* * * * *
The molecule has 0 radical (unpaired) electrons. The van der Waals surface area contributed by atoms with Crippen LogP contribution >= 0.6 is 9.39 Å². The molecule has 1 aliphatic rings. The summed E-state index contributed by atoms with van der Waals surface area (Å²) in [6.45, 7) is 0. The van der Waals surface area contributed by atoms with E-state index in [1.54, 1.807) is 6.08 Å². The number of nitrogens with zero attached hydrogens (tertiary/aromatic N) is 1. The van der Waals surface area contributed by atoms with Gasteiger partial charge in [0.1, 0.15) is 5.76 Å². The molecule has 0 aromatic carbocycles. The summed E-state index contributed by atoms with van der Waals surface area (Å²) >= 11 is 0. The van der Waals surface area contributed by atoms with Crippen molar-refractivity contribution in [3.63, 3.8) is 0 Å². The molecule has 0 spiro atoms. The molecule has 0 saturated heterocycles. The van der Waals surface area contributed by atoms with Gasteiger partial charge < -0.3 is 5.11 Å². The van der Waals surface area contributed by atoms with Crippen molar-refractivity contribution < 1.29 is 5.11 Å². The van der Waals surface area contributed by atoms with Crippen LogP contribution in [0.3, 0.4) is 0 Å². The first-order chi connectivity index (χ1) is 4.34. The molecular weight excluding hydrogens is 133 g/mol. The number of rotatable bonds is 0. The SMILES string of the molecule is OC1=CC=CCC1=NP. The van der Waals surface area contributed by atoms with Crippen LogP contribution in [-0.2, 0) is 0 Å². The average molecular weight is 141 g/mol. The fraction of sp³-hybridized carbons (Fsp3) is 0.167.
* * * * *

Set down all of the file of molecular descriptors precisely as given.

The molecule has 0 radical (unpaired) electrons. The van der Waals surface area contributed by atoms with Crippen LogP contribution >= 0.6 is 9.39 Å². The molecule has 1 aliphatic rings. The summed E-state index contributed by atoms with van der Waals surface area (Å²) in [6.45, 7) is 0. The van der Waals surface area contributed by atoms with E-state index in [1.54, 1.807) is 6.08 Å². The number of nitrogens with zero attached hydrogens (tertiary/aromatic N) is 1. The van der Waals surface area contributed by atoms with Gasteiger partial charge in [0.1, 0.15) is 5.76 Å². The molecule has 0 aromatic carbocycles. The summed E-state index contributed by atoms with van der Waals surface area (Å²) >= 11 is 0. The van der Waals surface area contributed by atoms with Crippen molar-refractivity contribution in [3.63, 3.8) is 0 Å². The molecule has 0 spiro atoms. The molecule has 0 saturated heterocycles. The van der Waals surface area contributed by atoms with Gasteiger partial charge < -0.3 is 5.11 Å². The van der Waals surface area contributed by atoms with Crippen molar-refractivity contribution < 1.29 is 5.11 Å². The van der Waals surface area contributed by atoms with Crippen LogP contribution in [0.3, 0.4) is 0 Å². The first-order chi connectivity index (χ1) is 4.34. The molecular weight excluding hydrogens is 133 g/mol. The number of rotatable bonds is 0. The SMILES string of the molecule is OC1=CC=CCC1=NP. The van der Waals surface area contributed by atoms with Crippen LogP contribution in [-0.2, 0) is 0 Å². The average molecular weight is 141 g/mol. The fraction of sp³-hybridized carbons (Fsp3) is 0.167.